One of our favorite things to do during the holiday season is visit Christmas markets. Whether at home in Chicago or visiting in Europe we love them all. One of the oldest and largest Christmas markets is held in Nuremberg, Germany. Apparently, despite numerous investigations, there still is no solid proof as to which Christmas market was the “first.” In our humble opinion, it doesn’t really matter. Every market market has its own unique traditions.
Nuremberg Christmas Market or Christkindlesmarkt is visited by over two million people every year. The main market is held in front of the Frauenkirche church in the town square although the market does spill onto other nearby streets throughout the small town.
Lots of Glühwein To Drink
Of course we love Christmas markets especially for two things: food & glühwein. In Nuremberg, we were drawn to the red glow of the stall serving Feuerzangenbowle or Fire Tong Punch. Different than the typical glühwein – mulled warmed wine found at Christmas markets – this fiery drink has a “loaf” of rum soaked sugar that is lit on fire. The caramelized mixture drips into the mulled wine below. The rum and the wine pack a powerful “punch” so be sure sip your drink as you stroll around the market.
Lots to Eat
If that concoction doesn’t strike your fancy not to worry. There are many varieties of glühwein to sample including an organic or “bio” wine and even non-alcoholic types for the kinder (children).
No German market is complete without some type of sausage. The storied Nuremberg “rostbratwurst” sausage is available all over town and typically sold in multiples of 6, 8, 10 or 12 for dinner. These sausages, unique to the town, are small and thin. There are many tales as to why they are so skinny. Some say it’s because pubs and town gates closed early in the Middle Ages and these little devils could fit through the key holes to feed those who may have stayed out a little too late. Germans being ever the practical people came up with the thin little sausages.
If you’re looking for something a bit more substantial you’re in luck too. There are many types of full size bratwurst and sausages from which to choose.
In fact, there are so many different goodies cooking your nose will lead you around until you find just what will satisfy your hunger.
Lots to See
Once you have a full belly you’ll want to walk around and check out all the holiday decorations, ornaments and gifts. The Nuremberg Christmas Market features goods from the region many of them painstakingly handmade. You’ll be walking side by side local families, who make it an annual tradition to spend time shopping and eating at the markets.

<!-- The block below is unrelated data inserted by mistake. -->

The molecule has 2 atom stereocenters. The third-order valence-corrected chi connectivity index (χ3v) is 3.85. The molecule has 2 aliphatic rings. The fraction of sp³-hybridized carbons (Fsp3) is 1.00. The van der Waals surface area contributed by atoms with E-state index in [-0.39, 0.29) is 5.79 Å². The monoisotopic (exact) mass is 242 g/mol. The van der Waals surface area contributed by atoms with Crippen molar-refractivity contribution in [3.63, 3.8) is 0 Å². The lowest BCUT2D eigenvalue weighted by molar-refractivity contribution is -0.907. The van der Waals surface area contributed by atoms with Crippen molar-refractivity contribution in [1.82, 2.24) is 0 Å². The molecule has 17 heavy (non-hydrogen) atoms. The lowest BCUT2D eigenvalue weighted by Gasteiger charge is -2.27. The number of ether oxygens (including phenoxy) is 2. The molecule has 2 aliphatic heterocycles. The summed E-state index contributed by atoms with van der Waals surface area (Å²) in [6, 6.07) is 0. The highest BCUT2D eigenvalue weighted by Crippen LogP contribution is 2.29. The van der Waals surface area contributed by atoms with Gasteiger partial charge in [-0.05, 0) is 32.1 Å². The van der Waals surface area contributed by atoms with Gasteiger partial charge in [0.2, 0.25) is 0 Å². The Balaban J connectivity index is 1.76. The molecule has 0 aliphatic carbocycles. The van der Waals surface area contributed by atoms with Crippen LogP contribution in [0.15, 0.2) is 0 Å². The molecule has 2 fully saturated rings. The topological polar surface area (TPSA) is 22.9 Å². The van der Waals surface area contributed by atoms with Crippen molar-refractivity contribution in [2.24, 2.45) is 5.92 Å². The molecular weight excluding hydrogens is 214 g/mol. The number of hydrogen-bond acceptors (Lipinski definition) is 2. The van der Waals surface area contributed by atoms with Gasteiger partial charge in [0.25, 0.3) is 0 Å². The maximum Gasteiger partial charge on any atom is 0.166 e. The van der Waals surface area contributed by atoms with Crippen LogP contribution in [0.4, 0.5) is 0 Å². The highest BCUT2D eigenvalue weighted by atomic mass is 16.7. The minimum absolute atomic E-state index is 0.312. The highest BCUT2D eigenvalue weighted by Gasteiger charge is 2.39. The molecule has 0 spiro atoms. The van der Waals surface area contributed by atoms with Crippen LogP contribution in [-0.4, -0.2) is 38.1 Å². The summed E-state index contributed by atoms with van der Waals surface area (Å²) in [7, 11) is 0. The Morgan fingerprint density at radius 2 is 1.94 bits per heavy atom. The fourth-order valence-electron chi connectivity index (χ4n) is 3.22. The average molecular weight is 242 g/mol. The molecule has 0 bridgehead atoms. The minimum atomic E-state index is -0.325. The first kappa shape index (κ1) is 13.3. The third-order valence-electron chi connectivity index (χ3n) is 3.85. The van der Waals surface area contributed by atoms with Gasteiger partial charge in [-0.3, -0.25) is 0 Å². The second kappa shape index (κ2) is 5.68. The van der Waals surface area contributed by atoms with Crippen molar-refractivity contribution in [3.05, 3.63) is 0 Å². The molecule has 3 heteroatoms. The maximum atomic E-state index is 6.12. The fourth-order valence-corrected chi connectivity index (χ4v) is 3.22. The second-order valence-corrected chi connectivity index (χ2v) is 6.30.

A holiday decoration that is special to Nuremberg is the prune men or Zwetschgenmännle. A local wire craftsman in the 18th century had no money to purchase gifts for his children. He fashioned toys out of left over wire, prunes from his plum tree and walnut shells. They would play with them and eventually eat the prunes. Times have changed and they are no longer edible. Signs warning not to eat them are everywhere. They are now designed to be used year after year. The saying goes “Hosd an Zwetschga im Haus, gäid dir es Geld und Gligg ned aus” or “With a prune man in your house, money and happiness stay, too”.
There’s even a separate section that has games and rides for children. The Kinderweihnacht is especially sparkly and glowing with lights. I’m sure the little ones can’t decide which way to turn as they survey all the goodies. Once you’ve explored the over 180 market stalls throughout Nuremberg it’s time to eat again!
Lots of Sweets
Now it’s your chance to check out the many sweets that are abundant at every Christmas market. In Nuremberg the traditional lebkuchen or gingerbread can be found many places. You’ll want to check out the famous Lebkuchen-Schmidt. They have many assorted decorated gift boxes to take with or ship anywhere in the world. A Nuremburg institution, Lebkuchen-Schmidt is the oldest mail order company for Lebkuchen and pastry delicacies. You can learn more about them and even place an order on their website for a true taste of this Nuremburg specialty.
If you’re like me you’ll want a lebkuchen heart that either has the name of the market or declares “ich liebe diche” – I love you. These are purchased as a gift and given to someone special from their sweetheart. It’s fun to see the many sizes and other sentiments also available. There are as many different “hertz” as there are people to buy them
We also encountered these unique beautiful vegetables crafted out of marzipan.
Not to worry if your legs need another rest. Jump on one of the horse-driven carriages for a trip around town. You’ll hear carolers and music throughout the town. Be sure to visit the market in the evening when all the lights come on. They will take your breath away and make you giddy like a child.
Check out the the bavaria.us website for more details when you plan your travels. The Nuremberg market runs from November 25 to December 24, 2016. Open 10am-9pm Monday through Sunday.
THE QUICK BITE: The Nuremberg Christmas market is one of the largest and oldest in Germany. You’ll find authentic holiday food, drinks decorations and gifts that will keep you busy all day long.